This post has been contributed by Professor Roger Halson, Module Convenor for Contract law.
A recent report in the Times revealed that a gambler was suing a betting company following its refusal to pay out a £1.7M jackpot. The man said he had won the jackpot playing blackjack on line. However after receiving congratulation messages from the online gambling company they refused to honour the win which they said was due to a software glitch. Unfortunately the pundit had already spent £2500 celebrating his good luck. The success of the claimant will likely turn upon the correct interpretation of the contract regulating the bet he placed. However the fact that the disappointed gambler is even able to bring such an action reflects the considerable changes to the legal regulation of gambling in recent years.
The gambling industry in the UK is now worth around £100M and in 2005 a new regulatory regime was introduced which:
• Replaced legislation dating back to 1845
• Reflected changing social attitudes to gambling.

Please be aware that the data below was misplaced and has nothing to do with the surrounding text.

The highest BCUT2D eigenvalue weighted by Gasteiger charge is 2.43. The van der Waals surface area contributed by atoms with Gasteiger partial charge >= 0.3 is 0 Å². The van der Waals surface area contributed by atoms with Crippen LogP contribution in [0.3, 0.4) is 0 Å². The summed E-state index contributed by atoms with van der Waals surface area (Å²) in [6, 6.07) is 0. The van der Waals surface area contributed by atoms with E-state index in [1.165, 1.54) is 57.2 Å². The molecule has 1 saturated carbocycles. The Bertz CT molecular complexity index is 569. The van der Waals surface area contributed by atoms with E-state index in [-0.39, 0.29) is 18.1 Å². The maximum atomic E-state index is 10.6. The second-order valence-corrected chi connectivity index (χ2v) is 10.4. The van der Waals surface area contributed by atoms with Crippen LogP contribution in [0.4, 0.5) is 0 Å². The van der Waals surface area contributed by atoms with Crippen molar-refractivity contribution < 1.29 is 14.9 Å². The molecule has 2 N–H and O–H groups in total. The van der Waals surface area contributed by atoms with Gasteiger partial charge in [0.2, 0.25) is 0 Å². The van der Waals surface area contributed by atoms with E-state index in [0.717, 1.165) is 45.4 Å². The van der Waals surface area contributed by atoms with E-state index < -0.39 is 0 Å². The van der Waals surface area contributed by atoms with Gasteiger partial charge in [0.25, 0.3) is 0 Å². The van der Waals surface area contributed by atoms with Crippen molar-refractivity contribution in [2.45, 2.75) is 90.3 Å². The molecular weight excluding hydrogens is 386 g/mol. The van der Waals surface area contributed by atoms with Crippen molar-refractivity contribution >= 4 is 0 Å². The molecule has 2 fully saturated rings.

The aims of the Gambling Act 2005 were to:
• Protect children and vulnerable people
• Reduce associated criminal activity
• Ensure that games are fair
It was a measure introduced to promote this last aim which this claimant will be most grateful for. Before September 2007 gambling debts were unenforceable in Scotland and Wales. On 1st September 2007, section 335 of the Gambling Act 2005 came into force and reversing the previous law said that in the future the fact that a contract relates to gambling shall not prevent its enforcement.
We will now have to wait to see what use the claimant in this case is able to make of this important change in the law.